“Ask Five” is a series where I periodically conduct a 5-question Q&A with experts in home decor, crafting and DIY.
Today’s Ask Five is with designer, TV host and DIY expert Kristan Cunningham. After running showrooms, working with several well-known designers, and working at a small upscale firm in L.A., Kristan competed on HGTV’s “Designer’s Challenge” in 2001. A year later she joined HGTV’s “Design on a Dime” team, kicking off their first of ten seasons, and later served as judge and mentor on “HGTV’s $250,000 Challenge” and “Bang For Your Buck.” She is also known for her role as resident design guru on the “Rachael Ray Show,” and has since served as the go-to designer for several talk shows. Her work has been featured in several top publications, and her own personal homes have graced the pages of The Los Angeles Times, ranking among the top 20 most-viewed homes.
Kristan currently serves as host, mentor and judge on the competition series “Super Saver Showdown,” premiering July 20th on OWN. For more info, check out KristanCunningham.com. You can also find Kristan on Facebook and Twitter.
I hope you’ll enjoy our Q&A — Kristan definitely has a lot of great design wisdom to share. I’ve thrown in some of her home photos featured in The Los Angeles Times as eye candy for you. Enjoy!
What are some tips for creating a designer look on a shoestring budget?
If you purchase a living room in one weekend, it’ll likely look like it, no matter how much you spend. The most beautiful spaces are the ones that feel curated and collected vs. bought and, like it or not, this takes time. Nothing falls flatter — or looks cheaper — than a room outfitted with matching pieces and limited materials.
A tried and true “recipe” for a beautiful room is to stick with a strict color palette and then layer, layer, layer, good God, layer the textures and materials. Shiny with rusty, polished with chipped, nubby with smooth and modern with classic. You can elevate the look of a few simple box store pieces — like the white IKEA Klippin sofa, a seagrass rug from Pier1 and a big ol’ dining table from Cost Plus — by layering vintage pieces on top. If your coffee table is wood, pair it with mismatched metal end tables. If your main reading lamp is industrial, counterbalance it with a pretty ceramic vintage number wearing a crisp new shade.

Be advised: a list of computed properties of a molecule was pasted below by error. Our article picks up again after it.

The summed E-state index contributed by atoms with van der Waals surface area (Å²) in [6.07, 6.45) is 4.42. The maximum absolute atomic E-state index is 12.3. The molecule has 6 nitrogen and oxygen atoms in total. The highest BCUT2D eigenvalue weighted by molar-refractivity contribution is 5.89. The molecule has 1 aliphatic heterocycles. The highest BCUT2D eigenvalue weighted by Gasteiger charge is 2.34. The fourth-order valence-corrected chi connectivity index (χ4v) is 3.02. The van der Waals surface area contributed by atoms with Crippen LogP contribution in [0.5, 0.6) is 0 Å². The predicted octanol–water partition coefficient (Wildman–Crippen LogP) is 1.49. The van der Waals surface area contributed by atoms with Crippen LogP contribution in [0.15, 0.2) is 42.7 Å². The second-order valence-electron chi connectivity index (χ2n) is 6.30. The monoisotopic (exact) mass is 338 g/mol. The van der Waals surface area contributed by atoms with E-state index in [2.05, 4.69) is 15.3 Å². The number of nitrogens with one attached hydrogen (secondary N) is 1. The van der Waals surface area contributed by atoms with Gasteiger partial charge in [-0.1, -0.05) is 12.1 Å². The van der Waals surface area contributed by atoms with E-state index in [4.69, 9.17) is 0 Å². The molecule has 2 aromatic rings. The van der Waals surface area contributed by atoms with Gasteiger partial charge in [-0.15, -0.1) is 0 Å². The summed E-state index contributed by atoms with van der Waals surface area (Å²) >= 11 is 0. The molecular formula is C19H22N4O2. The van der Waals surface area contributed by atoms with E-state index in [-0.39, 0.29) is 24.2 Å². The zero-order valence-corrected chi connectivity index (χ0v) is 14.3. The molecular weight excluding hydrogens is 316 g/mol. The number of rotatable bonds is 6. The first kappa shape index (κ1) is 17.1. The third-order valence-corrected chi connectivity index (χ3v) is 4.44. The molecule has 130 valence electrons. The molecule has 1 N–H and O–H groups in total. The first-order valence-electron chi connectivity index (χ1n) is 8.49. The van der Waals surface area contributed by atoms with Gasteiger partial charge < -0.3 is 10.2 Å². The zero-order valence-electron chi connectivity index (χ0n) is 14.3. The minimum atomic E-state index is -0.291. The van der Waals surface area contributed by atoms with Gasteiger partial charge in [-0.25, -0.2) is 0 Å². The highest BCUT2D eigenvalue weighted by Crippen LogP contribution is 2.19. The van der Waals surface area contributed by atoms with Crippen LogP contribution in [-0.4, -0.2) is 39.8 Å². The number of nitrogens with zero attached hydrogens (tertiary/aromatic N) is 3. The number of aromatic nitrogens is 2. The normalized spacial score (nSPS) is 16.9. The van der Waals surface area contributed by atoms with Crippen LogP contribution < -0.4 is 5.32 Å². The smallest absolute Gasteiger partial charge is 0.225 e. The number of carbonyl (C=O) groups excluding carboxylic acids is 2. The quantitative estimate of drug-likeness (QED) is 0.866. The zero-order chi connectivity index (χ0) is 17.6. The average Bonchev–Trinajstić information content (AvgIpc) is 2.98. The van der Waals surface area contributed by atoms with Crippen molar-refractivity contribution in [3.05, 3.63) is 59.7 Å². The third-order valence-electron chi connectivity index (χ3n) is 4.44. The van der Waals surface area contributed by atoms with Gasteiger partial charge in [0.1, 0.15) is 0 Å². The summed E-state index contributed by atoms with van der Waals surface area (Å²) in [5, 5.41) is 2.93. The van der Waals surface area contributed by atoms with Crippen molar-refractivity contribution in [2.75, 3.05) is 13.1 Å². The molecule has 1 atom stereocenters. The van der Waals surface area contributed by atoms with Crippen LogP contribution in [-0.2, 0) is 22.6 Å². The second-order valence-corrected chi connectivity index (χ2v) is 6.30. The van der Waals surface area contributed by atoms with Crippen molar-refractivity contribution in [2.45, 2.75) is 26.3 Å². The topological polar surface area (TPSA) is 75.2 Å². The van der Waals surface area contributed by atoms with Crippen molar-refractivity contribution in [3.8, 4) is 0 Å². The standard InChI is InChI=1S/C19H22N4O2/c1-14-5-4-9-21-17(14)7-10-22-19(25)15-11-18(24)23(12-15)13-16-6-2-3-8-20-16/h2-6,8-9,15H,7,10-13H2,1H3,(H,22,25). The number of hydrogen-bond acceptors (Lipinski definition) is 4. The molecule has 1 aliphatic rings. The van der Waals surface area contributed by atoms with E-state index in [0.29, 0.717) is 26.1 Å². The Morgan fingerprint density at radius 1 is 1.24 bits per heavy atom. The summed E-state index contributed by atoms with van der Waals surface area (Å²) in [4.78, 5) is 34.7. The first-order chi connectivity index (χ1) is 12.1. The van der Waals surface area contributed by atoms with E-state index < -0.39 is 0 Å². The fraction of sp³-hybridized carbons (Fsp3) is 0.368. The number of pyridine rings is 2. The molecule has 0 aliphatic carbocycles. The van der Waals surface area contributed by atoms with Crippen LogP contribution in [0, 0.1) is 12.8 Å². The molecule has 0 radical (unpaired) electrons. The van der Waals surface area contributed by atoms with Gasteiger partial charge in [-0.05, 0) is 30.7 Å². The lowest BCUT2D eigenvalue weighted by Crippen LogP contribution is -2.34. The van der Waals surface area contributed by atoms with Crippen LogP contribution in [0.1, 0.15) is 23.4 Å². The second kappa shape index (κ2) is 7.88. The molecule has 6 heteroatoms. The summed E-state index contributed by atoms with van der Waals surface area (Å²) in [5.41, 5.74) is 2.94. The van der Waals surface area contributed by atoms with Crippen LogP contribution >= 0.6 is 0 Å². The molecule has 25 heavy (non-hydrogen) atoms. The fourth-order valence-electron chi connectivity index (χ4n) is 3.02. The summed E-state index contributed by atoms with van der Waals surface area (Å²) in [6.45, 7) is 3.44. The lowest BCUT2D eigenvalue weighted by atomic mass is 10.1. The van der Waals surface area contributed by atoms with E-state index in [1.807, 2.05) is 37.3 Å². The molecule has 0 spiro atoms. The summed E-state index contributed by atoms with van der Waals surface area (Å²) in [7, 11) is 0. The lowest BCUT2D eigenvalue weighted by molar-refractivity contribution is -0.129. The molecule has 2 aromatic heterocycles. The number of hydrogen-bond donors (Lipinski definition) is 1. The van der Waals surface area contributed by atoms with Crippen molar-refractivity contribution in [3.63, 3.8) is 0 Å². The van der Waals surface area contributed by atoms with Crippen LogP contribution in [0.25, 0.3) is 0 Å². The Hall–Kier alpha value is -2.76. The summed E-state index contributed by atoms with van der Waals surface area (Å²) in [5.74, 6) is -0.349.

Point is, if you keep your big ticket items pretty utilitarian and straightforward, don’t invest too heavily in one style, and maintain a chaos-free color scheme, you can add to and massage a space forever without it ever looking fussy or contrived. Things don’t need to be expensive to add value to your space. They just need to tell a story about the person who lives there.
|Living Room in Kristan’s L.A. home|
What are a few “treasure-hunting” tips for someone who is new to shopping at flea markets or thrift stores?
The biggest difference between those who score at flea markets and those who walk away empty-handed is the ability to see items in their ultimate context. It’s very hard to recognize a piece as valuable or pretty when it’s sitting on a table, surrounded by some of the ugliest tchotchkies in all the land, covered in dust. I’ve disregarded things at flea markets only to see them at high-end vintage shops later on and fall madly in love with them there. Infuriating!!! It’s all about the context that you see something in. Tacky things become tasteful when they live with other tasteful things. So, silly or simple as it sounds, it’s important to laser focus on an item — pick it up and truly visualize it in your space, paired with other beautiful things. But most importantly, trust your instincts. If you run over to something because it spoke to you, it’ll make you happy every time you see it. You’re the boss of your home, and if you love it, it’s a treasure.